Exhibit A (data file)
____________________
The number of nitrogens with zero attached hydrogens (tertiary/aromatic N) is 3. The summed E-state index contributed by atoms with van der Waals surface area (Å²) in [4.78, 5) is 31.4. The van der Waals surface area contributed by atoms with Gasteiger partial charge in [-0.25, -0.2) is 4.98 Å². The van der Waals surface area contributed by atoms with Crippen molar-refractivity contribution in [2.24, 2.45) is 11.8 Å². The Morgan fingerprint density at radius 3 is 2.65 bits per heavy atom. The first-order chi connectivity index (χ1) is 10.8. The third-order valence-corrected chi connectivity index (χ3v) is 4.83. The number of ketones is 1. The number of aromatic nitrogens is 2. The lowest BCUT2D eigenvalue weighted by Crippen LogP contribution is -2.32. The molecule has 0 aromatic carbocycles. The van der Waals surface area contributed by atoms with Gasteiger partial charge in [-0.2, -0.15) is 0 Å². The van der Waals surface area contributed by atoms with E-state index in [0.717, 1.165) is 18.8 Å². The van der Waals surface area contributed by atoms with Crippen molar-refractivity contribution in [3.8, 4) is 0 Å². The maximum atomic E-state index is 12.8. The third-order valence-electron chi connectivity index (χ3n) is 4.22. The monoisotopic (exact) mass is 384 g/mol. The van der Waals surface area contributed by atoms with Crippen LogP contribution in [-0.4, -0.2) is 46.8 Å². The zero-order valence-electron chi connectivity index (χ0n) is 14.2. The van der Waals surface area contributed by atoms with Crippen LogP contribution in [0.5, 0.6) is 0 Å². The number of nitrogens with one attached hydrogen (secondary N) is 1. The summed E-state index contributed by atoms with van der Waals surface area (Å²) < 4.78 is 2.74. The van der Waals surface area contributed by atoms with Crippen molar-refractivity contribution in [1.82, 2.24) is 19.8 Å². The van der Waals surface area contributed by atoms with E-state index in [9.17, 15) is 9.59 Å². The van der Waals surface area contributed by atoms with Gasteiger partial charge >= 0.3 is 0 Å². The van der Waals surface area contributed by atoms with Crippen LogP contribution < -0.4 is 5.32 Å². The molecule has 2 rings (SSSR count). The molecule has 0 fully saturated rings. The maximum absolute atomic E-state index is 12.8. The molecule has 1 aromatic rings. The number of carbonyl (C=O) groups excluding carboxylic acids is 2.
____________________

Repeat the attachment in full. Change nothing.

The number of nitrogens with zero attached hydrogens (tertiary/aromatic N) is 3. The summed E-state index contributed by atoms with van der Waals surface area (Å²) in [4.78, 5) is 31.4. The van der Waals surface area contributed by atoms with Gasteiger partial charge in [-0.25, -0.2) is 4.98 Å². The van der Waals surface area contributed by atoms with Crippen molar-refractivity contribution in [2.24, 2.45) is 11.8 Å². The Morgan fingerprint density at radius 3 is 2.65 bits per heavy atom. The first-order chi connectivity index (χ1) is 10.8. The third-order valence-corrected chi connectivity index (χ3v) is 4.83. The number of ketones is 1. The number of aromatic nitrogens is 2. The lowest BCUT2D eigenvalue weighted by Crippen LogP contribution is -2.32. The molecule has 0 aromatic carbocycles. The van der Waals surface area contributed by atoms with Gasteiger partial charge in [-0.2, -0.15) is 0 Å². The van der Waals surface area contributed by atoms with E-state index in [0.717, 1.165) is 18.8 Å². The van der Waals surface area contributed by atoms with Crippen molar-refractivity contribution in [3.8, 4) is 0 Å². The maximum atomic E-state index is 12.8. The third-order valence-electron chi connectivity index (χ3n) is 4.22. The monoisotopic (exact) mass is 384 g/mol. The van der Waals surface area contributed by atoms with Crippen LogP contribution in [-0.4, -0.2) is 46.8 Å². The zero-order valence-electron chi connectivity index (χ0n) is 14.2. The van der Waals surface area contributed by atoms with Crippen LogP contribution in [0.5, 0.6) is 0 Å². The number of nitrogens with one attached hydrogen (secondary N) is 1. The summed E-state index contributed by atoms with van der Waals surface area (Å²) < 4.78 is 2.74. The van der Waals surface area contributed by atoms with Crippen molar-refractivity contribution in [1.82, 2.24) is 19.8 Å². The van der Waals surface area contributed by atoms with E-state index in [9.17, 15) is 9.59 Å². The van der Waals surface area contributed by atoms with Gasteiger partial charge >= 0.3 is 0 Å². The van der Waals surface area contributed by atoms with Crippen LogP contribution < -0.4 is 5.32 Å². The molecule has 2 rings (SSSR count). The molecule has 0 fully saturated rings. The maximum absolute atomic E-state index is 12.8. The molecule has 1 aromatic rings. The number of carbonyl (C=O) groups excluding carboxylic acids is 2.